So perhaps, we can encourage each other instead of reprimand.

We can offer advice to how we’ve navigated those difficult seasons, instead of giving judgmental looks and glares.

We can look past their child’s difficulties, and see another mother, a comrade, a fellow warrior running this race of motherhood alongside us.

Because after my child has made his way to the other side of this phase, and we are at a play date, and your kiddo pushes mine, I will know to look you in the eye, smile, and say “Hey, you’re doing a great job. This gig isn’t easy, we’ll get through this together.”



  1. Beautifully said. I’ve also discovered that as they grow ive had to continually challenge myself to not gain my identity from my child’s performance (whether good or bad). It’s not a solid foundation and it puts unhealthy pressure on them. But it’s truly a challenge, especially since our culture is wired that way.

    One thing I know for sure, you’re an amazing mama.

  2. You are not alone. I am the mother of a biter/hitter. One, who like your son, openly admits it and no consequence will deter her when she feels that she has been wronged and wants to lash out. One minute she is getting compliments from a fellow mom on how cute she is and then… whack, she hits that mother’s poor kid! Sometimes I can see it coming, but I’m not able to get there in time to stop it. We’ve had to leave play dates many times because of this and I get an anxious pit in my stomach whenever we go to a play area where we don’t know anyone. I didn’t have this happen with my oldest so this is new for me and like you said, we don’t want our children to do this and we are trying our best. So thank you for sharing this and I hope it helps other parents realize that we are all trying our best and that we don’t want our child to hit just as much as you don’t want your child to get hit!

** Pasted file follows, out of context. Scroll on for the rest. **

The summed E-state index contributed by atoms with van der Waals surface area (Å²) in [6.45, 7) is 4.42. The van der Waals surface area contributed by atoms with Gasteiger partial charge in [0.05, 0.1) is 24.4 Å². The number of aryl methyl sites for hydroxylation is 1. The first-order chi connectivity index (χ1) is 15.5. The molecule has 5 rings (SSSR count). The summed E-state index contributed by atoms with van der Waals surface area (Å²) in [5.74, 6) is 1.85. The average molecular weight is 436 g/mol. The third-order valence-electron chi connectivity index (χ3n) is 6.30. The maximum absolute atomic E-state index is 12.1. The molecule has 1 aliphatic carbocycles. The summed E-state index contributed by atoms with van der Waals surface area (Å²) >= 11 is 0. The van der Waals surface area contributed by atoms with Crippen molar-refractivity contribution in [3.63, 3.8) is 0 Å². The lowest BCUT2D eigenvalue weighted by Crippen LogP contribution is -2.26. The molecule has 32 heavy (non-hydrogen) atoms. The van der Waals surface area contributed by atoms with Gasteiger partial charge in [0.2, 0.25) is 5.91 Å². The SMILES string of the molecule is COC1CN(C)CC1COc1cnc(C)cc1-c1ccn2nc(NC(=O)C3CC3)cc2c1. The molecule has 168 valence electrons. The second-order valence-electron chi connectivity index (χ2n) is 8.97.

3. Thank you for sharing. I too (and many many more) am a mother of a hitter/ pusher. He is 8 years old now and thankfully has outgrown that stage. But, for about 2 years it was a nightmare. Luckily I had great friends that we did most of our playdates with and they knew or understood how my son was. He would push kids his size or smaller. Never his older sister or her older friends. I would always discipline him and felt like as long as I was trying, at least I was doing something. I feel your pain for that horrible dad that approached you at the zoo. Shame on him. Karma!
    Now, my son is an incredible spirited child that can hold court and work a room. He still gets into trouble but it is all hands free and because he is trying to show off.
    All you can do is apologize and move on. I think every parent whether they admit it or not has been in a similar situation. Good luck. It does get easier. 🙂